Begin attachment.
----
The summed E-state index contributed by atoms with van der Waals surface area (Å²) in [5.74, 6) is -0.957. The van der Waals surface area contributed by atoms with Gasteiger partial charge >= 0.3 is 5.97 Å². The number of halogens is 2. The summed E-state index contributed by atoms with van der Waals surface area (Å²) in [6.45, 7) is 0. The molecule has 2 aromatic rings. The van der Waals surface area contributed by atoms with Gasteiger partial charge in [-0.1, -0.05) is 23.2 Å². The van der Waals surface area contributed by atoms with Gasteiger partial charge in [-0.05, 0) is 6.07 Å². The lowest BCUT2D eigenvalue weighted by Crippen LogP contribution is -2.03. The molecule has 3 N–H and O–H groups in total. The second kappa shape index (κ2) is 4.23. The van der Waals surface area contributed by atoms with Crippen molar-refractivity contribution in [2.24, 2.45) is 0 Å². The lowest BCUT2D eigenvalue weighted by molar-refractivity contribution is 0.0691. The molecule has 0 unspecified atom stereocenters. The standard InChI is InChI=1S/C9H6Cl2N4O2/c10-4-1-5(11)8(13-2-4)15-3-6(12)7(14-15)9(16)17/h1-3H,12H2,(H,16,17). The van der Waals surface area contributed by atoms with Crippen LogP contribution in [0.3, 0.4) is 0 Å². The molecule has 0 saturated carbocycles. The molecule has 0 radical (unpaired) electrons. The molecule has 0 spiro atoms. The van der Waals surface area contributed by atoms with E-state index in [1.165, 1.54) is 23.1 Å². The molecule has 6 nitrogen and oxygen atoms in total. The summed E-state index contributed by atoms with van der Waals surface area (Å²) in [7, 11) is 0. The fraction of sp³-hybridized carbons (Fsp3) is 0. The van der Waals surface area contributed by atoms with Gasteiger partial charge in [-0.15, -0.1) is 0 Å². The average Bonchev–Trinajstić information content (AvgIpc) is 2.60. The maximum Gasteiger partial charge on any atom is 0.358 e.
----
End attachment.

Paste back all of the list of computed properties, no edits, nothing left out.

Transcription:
The summed E-state index contributed by atoms with van der Waals surface area (Å²) in [5.74, 6) is -0.957. The van der Waals surface area contributed by atoms with Gasteiger partial charge >= 0.3 is 5.97 Å². The number of halogens is 2. The summed E-state index contributed by atoms with van der Waals surface area (Å²) in [6.45, 7) is 0. The molecule has 2 aromatic rings. The van der Waals surface area contributed by atoms with Gasteiger partial charge in [-0.1, -0.05) is 23.2 Å². The van der Waals surface area contributed by atoms with Gasteiger partial charge in [-0.05, 0) is 6.07 Å². The lowest BCUT2D eigenvalue weighted by Crippen LogP contribution is -2.03. The molecule has 3 N–H and O–H groups in total. The second kappa shape index (κ2) is 4.23. The van der Waals surface area contributed by atoms with Crippen molar-refractivity contribution in [2.24, 2.45) is 0 Å². The lowest BCUT2D eigenvalue weighted by molar-refractivity contribution is 0.0691. The molecule has 0 unspecified atom stereocenters. The standard InChI is InChI=1S/C9H6Cl2N4O2/c10-4-1-5(11)8(13-2-4)15-3-6(12)7(14-15)9(16)17/h1-3H,12H2,(H,16,17). The van der Waals surface area contributed by atoms with Crippen LogP contribution in [0.3, 0.4) is 0 Å². The molecule has 0 saturated carbocycles. The molecule has 0 radical (unpaired) electrons. The molecule has 0 spiro atoms. The van der Waals surface area contributed by atoms with E-state index in [1.165, 1.54) is 23.1 Å². The molecule has 6 nitrogen and oxygen atoms in total. The summed E-state index contributed by atoms with van der Waals surface area (Å²) in [7, 11) is 0. The fraction of sp³-hybridized carbons (Fsp3) is 0. The van der Waals surface area contributed by atoms with Gasteiger partial charge in [-0.15, -0.1) is 0 Å². The average Bonchev–Trinajstić information content (AvgIpc) is 2.60. The maximum Gasteiger partial charge on any atom is 0.358 e.